SPFL football ‘contributes £214m to Scots economy’

New research by the University of Strathclyde’s Fraser of Allander Institute has reported that the Scottish Professional Football League (SPFL) contributes £214 million to the Scottish economy every year and supports 5,700 jobs.

The research was commissioned by the SPFL to examine the contribution of the league to the Scottish economy.

The independent analysis was carried out on the 2017-18 season and shows that SPFL clubs’ activities, plus all spending by spectators at SPFL matches, contributed a gross figure of £444 million to Scotland’s GDP and helped to support around 9,300 full time equivalent (FTE) jobs.

The report said that “adjusting for the impact of spending which is not additional to the Scottish economy” the net contribution was £214 million, helping to support around 5,700 FTE jobs.

The research examined the contribution of the SPFL to the Scottish economy through two channels — the economic footprint of the SPFL clubs themselves and the economic boost from fans attending matches in the SPFL’s League and Cup competitions.

The analysis showed that:

In the course of the 2017-18 season, the turnover of SPFL clubs was £223 million and they directly employed around 2,770 people.

In the 2017-18 season, there were 4,871,000 attendances at SPFL league and cup matches, with the majority of these in the Premiership.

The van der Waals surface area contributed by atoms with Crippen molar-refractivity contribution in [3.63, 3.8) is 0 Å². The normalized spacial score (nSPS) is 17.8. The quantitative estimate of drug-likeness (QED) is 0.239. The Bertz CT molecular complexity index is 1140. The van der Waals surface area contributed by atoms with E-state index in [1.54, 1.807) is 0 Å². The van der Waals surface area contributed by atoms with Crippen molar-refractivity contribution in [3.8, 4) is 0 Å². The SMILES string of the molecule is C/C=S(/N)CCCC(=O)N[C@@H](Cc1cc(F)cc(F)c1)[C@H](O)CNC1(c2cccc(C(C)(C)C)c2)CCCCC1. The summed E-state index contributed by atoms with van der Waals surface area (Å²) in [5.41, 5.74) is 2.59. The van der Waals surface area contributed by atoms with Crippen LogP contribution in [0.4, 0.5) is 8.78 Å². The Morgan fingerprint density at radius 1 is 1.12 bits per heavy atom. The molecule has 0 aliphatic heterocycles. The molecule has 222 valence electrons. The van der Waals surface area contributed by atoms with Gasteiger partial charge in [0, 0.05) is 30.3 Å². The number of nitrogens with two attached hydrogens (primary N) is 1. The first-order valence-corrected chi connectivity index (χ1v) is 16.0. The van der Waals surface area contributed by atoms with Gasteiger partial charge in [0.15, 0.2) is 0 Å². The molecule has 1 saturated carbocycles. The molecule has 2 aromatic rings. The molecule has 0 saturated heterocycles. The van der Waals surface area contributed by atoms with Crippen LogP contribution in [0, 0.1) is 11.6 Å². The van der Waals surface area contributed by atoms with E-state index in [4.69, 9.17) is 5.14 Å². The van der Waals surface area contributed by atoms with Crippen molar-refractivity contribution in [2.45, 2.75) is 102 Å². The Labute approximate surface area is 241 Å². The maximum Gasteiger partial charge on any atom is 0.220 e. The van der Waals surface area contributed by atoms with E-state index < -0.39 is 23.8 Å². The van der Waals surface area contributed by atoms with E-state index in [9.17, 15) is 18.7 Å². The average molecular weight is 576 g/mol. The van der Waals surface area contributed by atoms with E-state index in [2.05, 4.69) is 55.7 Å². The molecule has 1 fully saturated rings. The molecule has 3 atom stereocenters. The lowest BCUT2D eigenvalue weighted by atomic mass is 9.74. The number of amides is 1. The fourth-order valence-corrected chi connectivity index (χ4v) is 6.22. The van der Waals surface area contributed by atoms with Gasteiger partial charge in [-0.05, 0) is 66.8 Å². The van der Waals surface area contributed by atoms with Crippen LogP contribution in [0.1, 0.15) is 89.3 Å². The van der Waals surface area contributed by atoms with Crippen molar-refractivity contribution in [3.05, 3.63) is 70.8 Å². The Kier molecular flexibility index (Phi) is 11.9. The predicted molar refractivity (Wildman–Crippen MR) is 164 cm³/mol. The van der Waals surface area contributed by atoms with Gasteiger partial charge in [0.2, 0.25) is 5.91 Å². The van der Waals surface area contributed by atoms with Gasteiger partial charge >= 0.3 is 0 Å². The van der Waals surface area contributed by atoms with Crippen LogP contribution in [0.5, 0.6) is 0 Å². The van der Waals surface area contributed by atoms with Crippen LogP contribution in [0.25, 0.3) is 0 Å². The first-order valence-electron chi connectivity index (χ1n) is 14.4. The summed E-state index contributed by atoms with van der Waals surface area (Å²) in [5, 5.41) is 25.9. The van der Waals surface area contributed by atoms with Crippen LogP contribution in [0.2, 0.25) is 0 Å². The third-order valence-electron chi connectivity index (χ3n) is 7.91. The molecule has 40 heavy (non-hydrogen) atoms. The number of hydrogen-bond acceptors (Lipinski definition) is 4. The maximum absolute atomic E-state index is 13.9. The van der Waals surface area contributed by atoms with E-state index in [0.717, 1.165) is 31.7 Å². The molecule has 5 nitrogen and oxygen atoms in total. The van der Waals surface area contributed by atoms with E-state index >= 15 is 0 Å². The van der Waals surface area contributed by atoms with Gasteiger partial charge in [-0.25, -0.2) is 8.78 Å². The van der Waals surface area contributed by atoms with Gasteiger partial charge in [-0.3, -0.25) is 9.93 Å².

SPFL CEO Neil Doncaster said: “As well as playing an extremely important role in the social and cultural life of Scotland, this new research underlines the very significant economic contribution which SPFL clubs and their hundreds of thousands of fans make to the Scottish economy.

“The Fraser of Allander Institute is a world-renowned, and highly-respected, institution.

“At a time when vital decisions will be made by Government about when we can resume matches, we’re sure these findings will make an important contribution to the decision-making process.

“Aside from the crucial importance of the game to the mental wellbeing and sense of community in Scotland, the Fraser of Allander study demonstrates the vital economic importance to the country of matches resuming as soon as it is safe to do so.”

Professor Graeme Roy, director of the Fraser of Allander Institute, said: “We were delighted to be asked by the SPFL to assess the contribution of Scottish football’s professional leagues to the Scottish economy.

“Based upon information provided to us by the clubs regarding their income patterns, together with the findings of a survey of fans across Scotland, we found that during the 2017-18 season, the activities of SPFL matches and SPFL clubs contributed £214 million to Gross Domestic Product in Scotland, and supported 5,700 jobs.

“These figures are on a ‘net’ basis and are adjusted for the impact of spending which is not additional to the Scottish economy.”